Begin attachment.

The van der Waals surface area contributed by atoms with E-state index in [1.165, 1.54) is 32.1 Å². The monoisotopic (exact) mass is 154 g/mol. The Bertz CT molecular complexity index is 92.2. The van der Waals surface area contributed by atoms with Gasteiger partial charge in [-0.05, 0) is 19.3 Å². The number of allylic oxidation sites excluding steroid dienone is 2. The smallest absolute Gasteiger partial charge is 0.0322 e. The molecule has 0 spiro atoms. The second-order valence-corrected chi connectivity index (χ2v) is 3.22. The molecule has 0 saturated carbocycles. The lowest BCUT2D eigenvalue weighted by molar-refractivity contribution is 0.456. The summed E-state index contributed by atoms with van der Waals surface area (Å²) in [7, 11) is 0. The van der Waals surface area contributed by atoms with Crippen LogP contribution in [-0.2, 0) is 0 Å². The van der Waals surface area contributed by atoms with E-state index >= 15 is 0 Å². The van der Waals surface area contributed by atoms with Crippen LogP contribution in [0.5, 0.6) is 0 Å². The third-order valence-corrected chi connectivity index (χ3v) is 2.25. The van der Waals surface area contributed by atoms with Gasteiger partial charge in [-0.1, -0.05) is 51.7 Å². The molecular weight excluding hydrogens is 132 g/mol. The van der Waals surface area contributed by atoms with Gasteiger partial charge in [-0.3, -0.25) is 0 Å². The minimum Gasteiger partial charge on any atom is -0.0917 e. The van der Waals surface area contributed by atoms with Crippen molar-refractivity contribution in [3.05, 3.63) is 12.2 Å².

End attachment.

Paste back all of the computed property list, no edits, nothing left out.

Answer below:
The van der Waals surface area contributed by atoms with E-state index in [1.165, 1.54) is 32.1 Å². The monoisotopic (exact) mass is 154 g/mol. The Bertz CT molecular complexity index is 92.2. The van der Waals surface area contributed by atoms with Gasteiger partial charge in [-0.05, 0) is 19.3 Å². The number of allylic oxidation sites excluding steroid dienone is 2. The smallest absolute Gasteiger partial charge is 0.0322 e. The molecule has 0 spiro atoms. The second-order valence-corrected chi connectivity index (χ2v) is 3.22. The molecule has 0 saturated carbocycles. The lowest BCUT2D eigenvalue weighted by molar-refractivity contribution is 0.456. The summed E-state index contributed by atoms with van der Waals surface area (Å²) in [7, 11) is 0. The van der Waals surface area contributed by atoms with Crippen LogP contribution in [-0.2, 0) is 0 Å². The van der Waals surface area contributed by atoms with E-state index >= 15 is 0 Å². The van der Waals surface area contributed by atoms with Crippen LogP contribution in [0.5, 0.6) is 0 Å². The third-order valence-corrected chi connectivity index (χ3v) is 2.25. The van der Waals surface area contributed by atoms with Gasteiger partial charge in [-0.1, -0.05) is 51.7 Å². The molecular weight excluding hydrogens is 132 g/mol. The van der Waals surface area contributed by atoms with Gasteiger partial charge in [-0.3, -0.25) is 0 Å². The minimum Gasteiger partial charge on any atom is -0.0917 e. The van der Waals surface area contributed by atoms with Crippen molar-refractivity contribution in [3.05, 3.63) is 12.2 Å².